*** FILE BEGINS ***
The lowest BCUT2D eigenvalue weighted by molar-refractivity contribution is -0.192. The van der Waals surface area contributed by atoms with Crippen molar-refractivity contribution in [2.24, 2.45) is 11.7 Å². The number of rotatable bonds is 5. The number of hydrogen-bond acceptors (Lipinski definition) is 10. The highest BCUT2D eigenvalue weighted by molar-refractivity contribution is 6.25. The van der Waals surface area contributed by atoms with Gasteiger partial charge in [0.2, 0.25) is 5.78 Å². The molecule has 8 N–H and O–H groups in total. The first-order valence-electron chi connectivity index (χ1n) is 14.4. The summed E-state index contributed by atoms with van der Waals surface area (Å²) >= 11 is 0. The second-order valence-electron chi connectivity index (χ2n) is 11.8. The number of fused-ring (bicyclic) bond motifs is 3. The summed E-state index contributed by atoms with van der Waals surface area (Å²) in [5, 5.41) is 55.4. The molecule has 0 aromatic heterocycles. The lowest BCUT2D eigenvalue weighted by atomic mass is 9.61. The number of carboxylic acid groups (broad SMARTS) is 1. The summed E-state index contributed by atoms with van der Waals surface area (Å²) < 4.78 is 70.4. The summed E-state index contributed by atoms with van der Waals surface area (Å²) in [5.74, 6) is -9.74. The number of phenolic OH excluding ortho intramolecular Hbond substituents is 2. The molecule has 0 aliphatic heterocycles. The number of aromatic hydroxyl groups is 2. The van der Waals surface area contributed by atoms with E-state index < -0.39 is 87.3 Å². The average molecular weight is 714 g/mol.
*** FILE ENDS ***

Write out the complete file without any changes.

The lowest BCUT2D eigenvalue weighted by molar-refractivity contribution is -0.192. The van der Waals surface area contributed by atoms with Crippen molar-refractivity contribution in [2.24, 2.45) is 11.7 Å². The number of rotatable bonds is 5. The number of hydrogen-bond acceptors (Lipinski definition) is 10. The highest BCUT2D eigenvalue weighted by molar-refractivity contribution is 6.25. The van der Waals surface area contributed by atoms with Gasteiger partial charge in [0.2, 0.25) is 5.78 Å². The molecule has 8 N–H and O–H groups in total. The first-order valence-electron chi connectivity index (χ1n) is 14.4. The summed E-state index contributed by atoms with van der Waals surface area (Å²) >= 11 is 0. The second-order valence-electron chi connectivity index (χ2n) is 11.8. The number of fused-ring (bicyclic) bond motifs is 3. The summed E-state index contributed by atoms with van der Waals surface area (Å²) in [5, 5.41) is 55.4. The molecule has 0 aromatic heterocycles. The lowest BCUT2D eigenvalue weighted by atomic mass is 9.61. The number of carboxylic acid groups (broad SMARTS) is 1. The summed E-state index contributed by atoms with van der Waals surface area (Å²) < 4.78 is 70.4. The summed E-state index contributed by atoms with van der Waals surface area (Å²) in [5.74, 6) is -9.74. The number of phenolic OH excluding ortho intramolecular Hbond substituents is 2. The molecule has 0 aliphatic heterocycles. The number of aromatic hydroxyl groups is 2. The van der Waals surface area contributed by atoms with E-state index < -0.39 is 87.3 Å². The average molecular weight is 714 g/mol.